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22.250 suggested loads

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  • redshockredshock New Member Posts: 18 New Member
    K that's a lot to process. was hoping to use a light grain but may have to go heavier. Headed to Bass Pro to pick up some different loads and waiting for a windless day. Thanks for your info. It was helpful. Mike
    " It takes only a few good men to do nothing for evil to prevail "
    Edmond Burke
  • VarmintmistVarmintmist Senior Member Posts: 7,563 Senior Member
    50gr Nos BT's over a stout load of Varget. I tried the Hornadys and on groundhogs, I prefer the NBT's for damage done.
    It's boring, and your lack of creativity knows no bounds.
  • Gene LGene L Senior Member Posts: 12,139 Senior Member
    There is no "over stablizing." Either a bullet is stable or it isn't.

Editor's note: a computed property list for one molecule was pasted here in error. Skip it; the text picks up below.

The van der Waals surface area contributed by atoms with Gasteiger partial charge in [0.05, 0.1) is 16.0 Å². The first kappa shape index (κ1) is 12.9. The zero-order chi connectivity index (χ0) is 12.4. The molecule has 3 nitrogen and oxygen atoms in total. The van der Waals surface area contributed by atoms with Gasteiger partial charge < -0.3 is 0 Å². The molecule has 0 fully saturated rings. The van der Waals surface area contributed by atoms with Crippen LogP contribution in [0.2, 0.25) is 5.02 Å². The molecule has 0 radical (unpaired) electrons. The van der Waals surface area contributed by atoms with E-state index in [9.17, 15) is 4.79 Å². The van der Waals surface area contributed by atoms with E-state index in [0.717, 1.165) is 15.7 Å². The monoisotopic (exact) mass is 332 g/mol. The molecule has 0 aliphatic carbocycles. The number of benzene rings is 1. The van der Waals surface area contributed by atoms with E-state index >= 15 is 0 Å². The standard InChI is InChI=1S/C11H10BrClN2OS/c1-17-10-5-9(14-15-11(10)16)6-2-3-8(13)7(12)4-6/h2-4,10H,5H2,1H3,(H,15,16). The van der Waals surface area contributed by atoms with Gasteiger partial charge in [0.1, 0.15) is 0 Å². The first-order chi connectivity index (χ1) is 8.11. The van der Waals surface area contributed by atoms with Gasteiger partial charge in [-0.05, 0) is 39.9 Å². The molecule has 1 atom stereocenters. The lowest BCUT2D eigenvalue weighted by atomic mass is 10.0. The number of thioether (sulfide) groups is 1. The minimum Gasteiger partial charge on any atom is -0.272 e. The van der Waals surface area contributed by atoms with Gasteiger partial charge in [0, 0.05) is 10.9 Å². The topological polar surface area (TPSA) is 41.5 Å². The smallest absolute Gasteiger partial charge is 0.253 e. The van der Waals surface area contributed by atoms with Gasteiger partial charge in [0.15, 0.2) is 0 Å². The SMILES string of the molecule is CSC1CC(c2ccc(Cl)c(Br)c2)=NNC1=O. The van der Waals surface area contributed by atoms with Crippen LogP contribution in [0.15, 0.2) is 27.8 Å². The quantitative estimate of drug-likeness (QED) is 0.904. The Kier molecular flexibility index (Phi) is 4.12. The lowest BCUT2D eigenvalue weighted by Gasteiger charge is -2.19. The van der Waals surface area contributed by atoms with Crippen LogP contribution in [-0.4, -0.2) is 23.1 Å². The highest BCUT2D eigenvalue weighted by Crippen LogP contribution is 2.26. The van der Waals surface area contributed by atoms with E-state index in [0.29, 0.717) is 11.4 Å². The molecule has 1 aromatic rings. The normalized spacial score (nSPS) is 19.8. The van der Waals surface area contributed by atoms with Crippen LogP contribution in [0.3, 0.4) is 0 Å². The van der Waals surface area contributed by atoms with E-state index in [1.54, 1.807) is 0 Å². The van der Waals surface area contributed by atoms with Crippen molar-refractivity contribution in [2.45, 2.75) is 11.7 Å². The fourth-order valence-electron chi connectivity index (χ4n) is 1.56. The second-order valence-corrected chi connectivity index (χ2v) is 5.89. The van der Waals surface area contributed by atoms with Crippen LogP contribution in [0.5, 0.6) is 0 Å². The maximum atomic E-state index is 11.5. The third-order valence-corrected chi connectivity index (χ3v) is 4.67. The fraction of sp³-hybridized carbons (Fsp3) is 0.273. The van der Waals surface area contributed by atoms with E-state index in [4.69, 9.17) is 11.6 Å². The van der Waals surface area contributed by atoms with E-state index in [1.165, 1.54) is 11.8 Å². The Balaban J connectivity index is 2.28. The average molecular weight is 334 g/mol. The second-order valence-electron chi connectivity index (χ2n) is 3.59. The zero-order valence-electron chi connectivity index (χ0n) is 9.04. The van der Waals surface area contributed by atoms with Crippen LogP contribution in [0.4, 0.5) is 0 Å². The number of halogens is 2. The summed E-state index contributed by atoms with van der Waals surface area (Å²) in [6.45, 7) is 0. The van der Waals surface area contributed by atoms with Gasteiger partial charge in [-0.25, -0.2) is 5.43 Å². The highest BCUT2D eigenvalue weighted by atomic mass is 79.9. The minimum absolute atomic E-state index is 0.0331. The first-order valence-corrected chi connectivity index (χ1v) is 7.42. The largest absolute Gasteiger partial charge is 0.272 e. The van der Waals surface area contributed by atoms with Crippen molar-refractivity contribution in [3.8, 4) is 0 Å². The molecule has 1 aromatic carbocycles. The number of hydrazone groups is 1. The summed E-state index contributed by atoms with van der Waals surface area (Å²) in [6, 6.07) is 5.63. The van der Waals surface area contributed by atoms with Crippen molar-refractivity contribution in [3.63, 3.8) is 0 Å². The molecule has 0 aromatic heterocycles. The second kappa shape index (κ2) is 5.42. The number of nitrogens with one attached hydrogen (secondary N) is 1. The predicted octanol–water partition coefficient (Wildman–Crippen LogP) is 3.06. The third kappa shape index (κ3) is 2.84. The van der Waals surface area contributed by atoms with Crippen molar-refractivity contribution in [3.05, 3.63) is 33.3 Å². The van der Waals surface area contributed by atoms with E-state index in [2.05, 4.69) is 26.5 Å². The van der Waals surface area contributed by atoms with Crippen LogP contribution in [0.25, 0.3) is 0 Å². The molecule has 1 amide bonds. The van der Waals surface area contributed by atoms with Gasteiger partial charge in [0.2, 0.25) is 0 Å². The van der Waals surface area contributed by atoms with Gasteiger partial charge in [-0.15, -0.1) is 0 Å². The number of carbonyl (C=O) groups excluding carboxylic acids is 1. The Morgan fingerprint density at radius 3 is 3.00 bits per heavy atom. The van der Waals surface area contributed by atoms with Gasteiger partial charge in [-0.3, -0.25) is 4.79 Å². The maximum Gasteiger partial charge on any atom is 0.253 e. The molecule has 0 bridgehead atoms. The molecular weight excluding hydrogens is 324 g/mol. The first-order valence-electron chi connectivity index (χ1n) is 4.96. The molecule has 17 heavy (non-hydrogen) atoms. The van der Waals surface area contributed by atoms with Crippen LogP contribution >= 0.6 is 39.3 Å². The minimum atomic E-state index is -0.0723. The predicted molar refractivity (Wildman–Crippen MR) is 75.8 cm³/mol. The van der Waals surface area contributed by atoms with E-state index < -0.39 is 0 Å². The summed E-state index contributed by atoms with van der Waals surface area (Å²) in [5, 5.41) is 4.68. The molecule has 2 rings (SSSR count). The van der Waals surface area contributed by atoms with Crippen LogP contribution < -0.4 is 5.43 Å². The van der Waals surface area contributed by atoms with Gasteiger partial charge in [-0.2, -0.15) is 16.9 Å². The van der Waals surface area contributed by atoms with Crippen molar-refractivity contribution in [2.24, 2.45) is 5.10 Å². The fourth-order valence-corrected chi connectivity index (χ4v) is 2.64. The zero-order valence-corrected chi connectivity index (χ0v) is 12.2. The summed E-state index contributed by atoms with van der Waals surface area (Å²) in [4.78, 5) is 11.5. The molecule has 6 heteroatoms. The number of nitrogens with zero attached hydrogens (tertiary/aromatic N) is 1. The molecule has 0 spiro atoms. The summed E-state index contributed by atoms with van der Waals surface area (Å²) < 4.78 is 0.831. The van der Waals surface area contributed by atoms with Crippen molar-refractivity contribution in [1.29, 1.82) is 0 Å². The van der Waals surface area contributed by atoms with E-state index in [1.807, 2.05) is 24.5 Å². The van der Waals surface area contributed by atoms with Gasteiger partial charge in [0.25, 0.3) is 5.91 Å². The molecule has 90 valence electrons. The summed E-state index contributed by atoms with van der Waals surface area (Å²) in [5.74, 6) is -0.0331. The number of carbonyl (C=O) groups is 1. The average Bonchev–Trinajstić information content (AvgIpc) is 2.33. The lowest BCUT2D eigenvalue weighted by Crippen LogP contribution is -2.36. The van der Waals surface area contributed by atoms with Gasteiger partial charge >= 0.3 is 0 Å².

The RPF (revolutions per foot) is relatively fixed by the twist of the barrel. The formula is out there to work this out, if it's important. The problem with the bullets coming apart has to do with forward velocity and failures in the jacket, not with RPF. I think it's called the Greenhouse Formula to determine how fast the bullet rotates...generally speaking, a 12-twist will rotate the bullet once every foot the bullet travels, not to be confused with RPM. RPM will be high because generally a bullet doesn't rotate a full minute and it's measured in tens of thousands of a second, not minute. That's like measuring the distance to mars in feet; a meaningless measurement. Obviously, the longer the time of exposure, the more times the bullet rotates. But anyway, I THINK (don't know) bullets coming apart from rotation should be minimized in CNC days.